Our Very First Combed Top is Finally Here!
Our first attempt at combed top just arrived from Zeilinger's Wool Company in Frankenmuth, MI and it is totally wonderful!
After they are washed, fleeces are generally either carded or combed to get them ready to spin. Combing is perfect if you want to spin in a worsted style and carding is perfect if you want to spin in a woolen style. Woolen and worsted are the end members in spinning technique and most of us spinners rest naturally somewhere in the middle. Semi-worsted or semi-woolen are terms commonly used to describe one's spinning.
In addition to the style of spinning you intend, combing is the perfect preparation for fiber that is too long to easily be carded. Carding machines pretty much all require the fiber staple length to be 7" or less and fibers longer than that end up getting shredded. I can tell you from personal experience that sending a very expensive and extremely soft fleece with a staple length of 8" to a mill run my someone who isn't paying enough attention to catch your error and ship it back to you will result in a very expensive pile of garbage that is so torn up and shredded and full of noils that it's only possible use is felting. Any hope of spinning it is now gone. In this instance I bare much of the responsibility since I was stupid enough to send that fleece off to be processed without checking the staple length first. Can you tell the whole episode still rankles me?
So back to our wonderful combed top... We bought several wonderful fleeces from our friend Dawn DeFreece in Casper, WY. We love Dawn and her husband Mike and their wonderful sheep. They raise CVM - Wensleydale crossbreds and we will buy from them till they stop raising sheep. We have never gotten a bad fleece from them. When the fleeces arrived here at the studio I realized they were really of two types. Several of the fleeces were just like the CVM x Wensleydale we had bought from them before. They sort of leaned towards the CVM end of the cross being very soft and a bit longer but still easily under 7". Then there were two fleeces that were totally different. They leaned towards the lustrous long wool of the Wensleydale side of the cross with a staple length of 8" to 8.5".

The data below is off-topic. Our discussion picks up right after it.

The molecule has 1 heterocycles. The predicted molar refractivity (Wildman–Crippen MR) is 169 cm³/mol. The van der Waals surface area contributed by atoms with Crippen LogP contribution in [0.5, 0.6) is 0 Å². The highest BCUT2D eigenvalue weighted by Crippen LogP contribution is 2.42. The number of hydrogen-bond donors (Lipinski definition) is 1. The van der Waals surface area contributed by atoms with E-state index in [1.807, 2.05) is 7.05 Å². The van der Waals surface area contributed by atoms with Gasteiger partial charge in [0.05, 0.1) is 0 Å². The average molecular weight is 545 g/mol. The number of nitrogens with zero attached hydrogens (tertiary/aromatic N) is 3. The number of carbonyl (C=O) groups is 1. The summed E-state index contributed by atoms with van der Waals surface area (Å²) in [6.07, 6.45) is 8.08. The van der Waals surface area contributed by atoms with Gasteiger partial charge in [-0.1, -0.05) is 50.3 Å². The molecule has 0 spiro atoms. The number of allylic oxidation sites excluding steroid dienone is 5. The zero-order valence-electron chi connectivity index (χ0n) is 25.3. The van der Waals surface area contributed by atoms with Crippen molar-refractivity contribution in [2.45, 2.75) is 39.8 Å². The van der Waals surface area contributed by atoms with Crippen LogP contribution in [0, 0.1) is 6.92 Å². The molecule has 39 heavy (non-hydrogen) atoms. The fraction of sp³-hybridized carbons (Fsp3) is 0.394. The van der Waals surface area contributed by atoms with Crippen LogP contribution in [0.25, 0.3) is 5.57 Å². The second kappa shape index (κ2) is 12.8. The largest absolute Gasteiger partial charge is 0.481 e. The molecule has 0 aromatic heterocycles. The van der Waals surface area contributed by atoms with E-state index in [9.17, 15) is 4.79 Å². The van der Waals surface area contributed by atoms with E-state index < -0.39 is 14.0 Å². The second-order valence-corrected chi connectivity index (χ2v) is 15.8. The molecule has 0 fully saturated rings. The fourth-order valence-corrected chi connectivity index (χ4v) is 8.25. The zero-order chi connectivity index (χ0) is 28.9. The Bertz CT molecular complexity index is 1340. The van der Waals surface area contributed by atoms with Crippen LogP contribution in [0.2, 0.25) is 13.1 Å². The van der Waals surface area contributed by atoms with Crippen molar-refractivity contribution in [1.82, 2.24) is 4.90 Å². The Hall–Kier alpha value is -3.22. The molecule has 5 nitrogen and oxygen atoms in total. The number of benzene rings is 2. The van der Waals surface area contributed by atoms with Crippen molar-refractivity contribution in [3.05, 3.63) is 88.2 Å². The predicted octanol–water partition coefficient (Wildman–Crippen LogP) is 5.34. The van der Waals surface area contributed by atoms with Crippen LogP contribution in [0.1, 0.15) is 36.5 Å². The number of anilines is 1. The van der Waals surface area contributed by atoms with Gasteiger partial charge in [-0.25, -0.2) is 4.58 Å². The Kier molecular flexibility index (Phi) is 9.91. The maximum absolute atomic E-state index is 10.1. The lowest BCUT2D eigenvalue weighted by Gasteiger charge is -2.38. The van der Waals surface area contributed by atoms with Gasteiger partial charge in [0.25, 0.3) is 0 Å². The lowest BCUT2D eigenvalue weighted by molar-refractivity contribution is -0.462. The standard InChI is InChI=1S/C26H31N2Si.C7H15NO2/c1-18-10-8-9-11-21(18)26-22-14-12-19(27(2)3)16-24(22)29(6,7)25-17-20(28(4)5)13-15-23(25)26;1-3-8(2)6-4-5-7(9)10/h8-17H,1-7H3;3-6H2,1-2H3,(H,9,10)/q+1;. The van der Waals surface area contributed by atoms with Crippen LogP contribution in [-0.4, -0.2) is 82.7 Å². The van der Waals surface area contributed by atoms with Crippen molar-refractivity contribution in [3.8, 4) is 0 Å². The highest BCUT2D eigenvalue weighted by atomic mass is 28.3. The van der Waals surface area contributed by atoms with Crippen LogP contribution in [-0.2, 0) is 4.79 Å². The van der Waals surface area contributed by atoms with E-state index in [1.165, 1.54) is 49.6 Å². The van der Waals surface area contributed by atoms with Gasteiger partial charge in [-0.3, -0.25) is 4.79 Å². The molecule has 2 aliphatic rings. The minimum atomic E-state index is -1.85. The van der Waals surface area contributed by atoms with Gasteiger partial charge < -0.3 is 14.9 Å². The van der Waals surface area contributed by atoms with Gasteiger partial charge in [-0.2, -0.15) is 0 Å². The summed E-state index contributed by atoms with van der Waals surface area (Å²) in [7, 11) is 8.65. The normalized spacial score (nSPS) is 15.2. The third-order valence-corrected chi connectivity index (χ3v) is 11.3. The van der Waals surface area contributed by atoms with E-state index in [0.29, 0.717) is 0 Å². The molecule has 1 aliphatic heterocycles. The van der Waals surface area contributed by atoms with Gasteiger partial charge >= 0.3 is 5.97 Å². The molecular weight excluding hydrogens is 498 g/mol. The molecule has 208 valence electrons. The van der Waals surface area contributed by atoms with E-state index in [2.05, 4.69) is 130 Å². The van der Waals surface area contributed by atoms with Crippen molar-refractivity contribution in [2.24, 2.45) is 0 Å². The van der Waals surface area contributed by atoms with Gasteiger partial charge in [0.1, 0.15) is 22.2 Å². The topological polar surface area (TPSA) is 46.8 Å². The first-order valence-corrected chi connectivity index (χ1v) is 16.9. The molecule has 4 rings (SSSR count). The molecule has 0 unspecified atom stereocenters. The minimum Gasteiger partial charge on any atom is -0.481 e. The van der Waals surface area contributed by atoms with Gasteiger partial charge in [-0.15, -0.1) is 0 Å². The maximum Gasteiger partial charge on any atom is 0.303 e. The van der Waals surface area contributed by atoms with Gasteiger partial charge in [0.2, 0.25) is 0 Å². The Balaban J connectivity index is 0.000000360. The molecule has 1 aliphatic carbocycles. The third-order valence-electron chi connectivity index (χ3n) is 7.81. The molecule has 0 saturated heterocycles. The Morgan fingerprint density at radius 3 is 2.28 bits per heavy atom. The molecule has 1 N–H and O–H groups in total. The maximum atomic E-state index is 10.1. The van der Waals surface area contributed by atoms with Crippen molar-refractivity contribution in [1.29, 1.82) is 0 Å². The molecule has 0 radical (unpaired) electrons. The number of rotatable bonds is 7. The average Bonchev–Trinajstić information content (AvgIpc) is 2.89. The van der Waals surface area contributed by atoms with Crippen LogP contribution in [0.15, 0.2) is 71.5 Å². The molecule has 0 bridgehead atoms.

What were we going to do with these longer fleeces? Given my previous experience with carding a long fleece I needed to find someone with a carding machine that would take an 8" staple length or I needed to find a place to have them combed or I needed to process the fleeces myself. I had heard rumors that there are carding machines out there that can handle longer fibers but I couldn't find one. And process these fleeces myself? By hand? Nope. That just wasn't happening. So I scouted around for a place that would make combed top. There were several but I settled on Zeilinger's.
Zeilinger's Wool Company has been in business since 1910 and is still owned by the same family. That's four generations of mill operators. I asked around and found only good stories about their processing. We hadn't used them before so I called up there to talk to them. They couldn't have been nicer and explained the system. I sent them a check with the wool, based on weight and they called me when the job was done so I could pay for shipping the now clean and sweet smelling fiber back to me. Very cool and oh, so easy.
We will probably continue to have most of our fleeces carded although I'll be sending some of those fleeces to Zeilinger's to see how they do with that. There is a new mill that opened up this past summer just an hour or so north of here so we will give them a try too. Now that the temperature has dropped and it's not so difficult to sit out in the shed and pick the fleeces, I have lots of work to do! And our next combed top adventure will include some of the fleeces from my llamas, alpacas and/or my goats.
I'll be bagging and tagging our newest fiber and you can expect to see it up on the website soon!